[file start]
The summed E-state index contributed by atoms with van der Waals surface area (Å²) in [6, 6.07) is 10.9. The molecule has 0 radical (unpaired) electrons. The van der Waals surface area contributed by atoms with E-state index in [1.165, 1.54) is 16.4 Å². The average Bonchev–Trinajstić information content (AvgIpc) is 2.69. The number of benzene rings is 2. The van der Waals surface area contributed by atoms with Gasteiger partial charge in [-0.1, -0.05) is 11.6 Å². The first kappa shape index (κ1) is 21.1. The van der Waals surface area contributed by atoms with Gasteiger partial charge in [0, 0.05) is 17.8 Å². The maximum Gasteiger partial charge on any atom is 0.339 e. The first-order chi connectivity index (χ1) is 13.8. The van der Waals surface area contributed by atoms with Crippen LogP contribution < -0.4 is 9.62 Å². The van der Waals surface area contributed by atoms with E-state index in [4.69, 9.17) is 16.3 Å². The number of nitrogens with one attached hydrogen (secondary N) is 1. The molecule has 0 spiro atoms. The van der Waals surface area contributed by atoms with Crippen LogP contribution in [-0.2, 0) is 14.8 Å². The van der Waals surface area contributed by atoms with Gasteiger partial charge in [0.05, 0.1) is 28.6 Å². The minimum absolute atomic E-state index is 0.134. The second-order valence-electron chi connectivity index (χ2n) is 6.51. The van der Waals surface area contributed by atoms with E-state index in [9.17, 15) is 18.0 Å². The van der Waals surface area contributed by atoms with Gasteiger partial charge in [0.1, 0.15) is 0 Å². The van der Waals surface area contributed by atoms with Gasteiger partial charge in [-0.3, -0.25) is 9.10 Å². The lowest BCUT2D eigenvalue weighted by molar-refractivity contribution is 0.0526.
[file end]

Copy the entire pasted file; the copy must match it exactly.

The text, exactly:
The summed E-state index contributed by atoms with van der Waals surface area (Å²) in [6, 6.07) is 10.9. The molecule has 0 radical (unpaired) electrons. The van der Waals surface area contributed by atoms with E-state index in [1.165, 1.54) is 16.4 Å². The average Bonchev–Trinajstić information content (AvgIpc) is 2.69. The number of benzene rings is 2. The van der Waals surface area contributed by atoms with Gasteiger partial charge in [-0.1, -0.05) is 11.6 Å². The first kappa shape index (κ1) is 21.1. The van der Waals surface area contributed by atoms with Gasteiger partial charge in [0, 0.05) is 17.8 Å². The maximum Gasteiger partial charge on any atom is 0.339 e. The first-order chi connectivity index (χ1) is 13.8. The van der Waals surface area contributed by atoms with Crippen LogP contribution < -0.4 is 9.62 Å². The van der Waals surface area contributed by atoms with E-state index in [4.69, 9.17) is 16.3 Å². The number of nitrogens with one attached hydrogen (secondary N) is 1. The molecule has 0 spiro atoms. The van der Waals surface area contributed by atoms with Crippen LogP contribution in [-0.2, 0) is 14.8 Å². The van der Waals surface area contributed by atoms with Gasteiger partial charge in [0.05, 0.1) is 28.6 Å². The minimum absolute atomic E-state index is 0.134. The second-order valence-electron chi connectivity index (χ2n) is 6.51. The van der Waals surface area contributed by atoms with E-state index in [9.17, 15) is 18.0 Å². The van der Waals surface area contributed by atoms with Gasteiger partial charge in [0.1, 0.15) is 0 Å². The van der Waals surface area contributed by atoms with Gasteiger partial charge in [-0.3, -0.25) is 9.10 Å². The lowest BCUT2D eigenvalue weighted by molar-refractivity contribution is 0.0526.